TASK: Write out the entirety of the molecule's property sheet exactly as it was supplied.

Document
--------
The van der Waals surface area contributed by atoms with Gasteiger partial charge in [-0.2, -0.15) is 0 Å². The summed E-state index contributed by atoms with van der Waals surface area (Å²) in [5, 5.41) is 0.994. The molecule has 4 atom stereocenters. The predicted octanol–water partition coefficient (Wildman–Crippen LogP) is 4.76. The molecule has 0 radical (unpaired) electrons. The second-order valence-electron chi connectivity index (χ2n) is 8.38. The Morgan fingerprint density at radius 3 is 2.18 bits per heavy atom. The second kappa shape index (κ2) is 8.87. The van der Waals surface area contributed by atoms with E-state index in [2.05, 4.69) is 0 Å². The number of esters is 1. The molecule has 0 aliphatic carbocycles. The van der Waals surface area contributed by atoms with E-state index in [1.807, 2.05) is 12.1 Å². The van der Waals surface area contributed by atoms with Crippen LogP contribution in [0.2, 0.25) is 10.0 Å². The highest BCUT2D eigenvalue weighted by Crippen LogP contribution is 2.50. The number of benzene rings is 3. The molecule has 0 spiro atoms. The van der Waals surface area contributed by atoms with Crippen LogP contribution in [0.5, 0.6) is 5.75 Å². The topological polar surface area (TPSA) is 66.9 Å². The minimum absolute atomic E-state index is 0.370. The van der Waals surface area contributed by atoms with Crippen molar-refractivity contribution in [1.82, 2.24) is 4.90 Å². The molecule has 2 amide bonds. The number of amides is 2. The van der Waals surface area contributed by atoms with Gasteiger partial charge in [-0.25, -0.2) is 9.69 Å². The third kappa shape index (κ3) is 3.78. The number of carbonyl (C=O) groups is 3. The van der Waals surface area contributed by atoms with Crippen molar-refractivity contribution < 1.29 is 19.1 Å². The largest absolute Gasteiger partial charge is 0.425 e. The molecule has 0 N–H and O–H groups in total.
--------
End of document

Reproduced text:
The van der Waals surface area contributed by atoms with Gasteiger partial charge in [-0.2, -0.15) is 0 Å². The summed E-state index contributed by atoms with van der Waals surface area (Å²) in [5, 5.41) is 0.994. The molecule has 4 atom stereocenters. The predicted octanol–water partition coefficient (Wildman–Crippen LogP) is 4.76. The molecule has 0 radical (unpaired) electrons. The second-order valence-electron chi connectivity index (χ2n) is 8.38. The Morgan fingerprint density at radius 3 is 2.18 bits per heavy atom. The second kappa shape index (κ2) is 8.87. The van der Waals surface area contributed by atoms with E-state index in [2.05, 4.69) is 0 Å². The number of esters is 1. The molecule has 0 aliphatic carbocycles. The van der Waals surface area contributed by atoms with E-state index in [1.807, 2.05) is 12.1 Å². The van der Waals surface area contributed by atoms with Crippen LogP contribution in [0.2, 0.25) is 10.0 Å². The highest BCUT2D eigenvalue weighted by Crippen LogP contribution is 2.50. The number of benzene rings is 3. The molecule has 0 spiro atoms. The van der Waals surface area contributed by atoms with Crippen LogP contribution in [0.5, 0.6) is 5.75 Å². The topological polar surface area (TPSA) is 66.9 Å². The minimum absolute atomic E-state index is 0.370. The van der Waals surface area contributed by atoms with Crippen molar-refractivity contribution in [1.82, 2.24) is 4.90 Å². The molecule has 2 amide bonds. The number of amides is 2. The van der Waals surface area contributed by atoms with Gasteiger partial charge in [-0.25, -0.2) is 9.69 Å². The third kappa shape index (κ3) is 3.78. The number of carbonyl (C=O) groups is 3. The van der Waals surface area contributed by atoms with Crippen molar-refractivity contribution < 1.29 is 19.1 Å². The largest absolute Gasteiger partial charge is 0.425 e. The molecule has 0 N–H and O–H groups in total.